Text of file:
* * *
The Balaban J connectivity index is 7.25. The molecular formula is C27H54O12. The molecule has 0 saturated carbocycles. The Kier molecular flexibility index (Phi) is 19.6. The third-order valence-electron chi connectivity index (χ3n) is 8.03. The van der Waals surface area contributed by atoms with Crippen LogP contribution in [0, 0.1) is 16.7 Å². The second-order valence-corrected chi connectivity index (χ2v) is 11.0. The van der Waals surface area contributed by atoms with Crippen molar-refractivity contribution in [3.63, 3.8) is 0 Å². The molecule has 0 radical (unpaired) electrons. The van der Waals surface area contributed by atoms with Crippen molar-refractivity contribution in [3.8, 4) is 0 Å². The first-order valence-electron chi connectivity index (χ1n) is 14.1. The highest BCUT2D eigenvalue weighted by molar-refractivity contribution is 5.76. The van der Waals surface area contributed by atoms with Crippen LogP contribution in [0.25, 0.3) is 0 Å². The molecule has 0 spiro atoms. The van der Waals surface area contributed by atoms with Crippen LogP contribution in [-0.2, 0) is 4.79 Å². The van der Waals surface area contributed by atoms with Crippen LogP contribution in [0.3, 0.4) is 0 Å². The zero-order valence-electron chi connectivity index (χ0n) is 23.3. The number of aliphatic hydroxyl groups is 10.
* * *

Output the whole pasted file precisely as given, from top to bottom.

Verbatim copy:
The Balaban J connectivity index is 7.25. The molecular formula is C27H54O12. The molecule has 0 saturated carbocycles. The Kier molecular flexibility index (Phi) is 19.6. The third-order valence-electron chi connectivity index (χ3n) is 8.03. The van der Waals surface area contributed by atoms with Crippen LogP contribution in [0, 0.1) is 16.7 Å². The second-order valence-corrected chi connectivity index (χ2v) is 11.0. The van der Waals surface area contributed by atoms with Crippen molar-refractivity contribution in [3.63, 3.8) is 0 Å². The molecule has 0 radical (unpaired) electrons. The van der Waals surface area contributed by atoms with Crippen molar-refractivity contribution in [3.8, 4) is 0 Å². The first-order valence-electron chi connectivity index (χ1n) is 14.1. The highest BCUT2D eigenvalue weighted by molar-refractivity contribution is 5.76. The van der Waals surface area contributed by atoms with Crippen LogP contribution in [0.25, 0.3) is 0 Å². The molecule has 0 spiro atoms. The van der Waals surface area contributed by atoms with Crippen LogP contribution in [-0.2, 0) is 4.79 Å². The van der Waals surface area contributed by atoms with Crippen LogP contribution in [0.3, 0.4) is 0 Å². The zero-order valence-electron chi connectivity index (χ0n) is 23.3. The number of aliphatic hydroxyl groups is 10.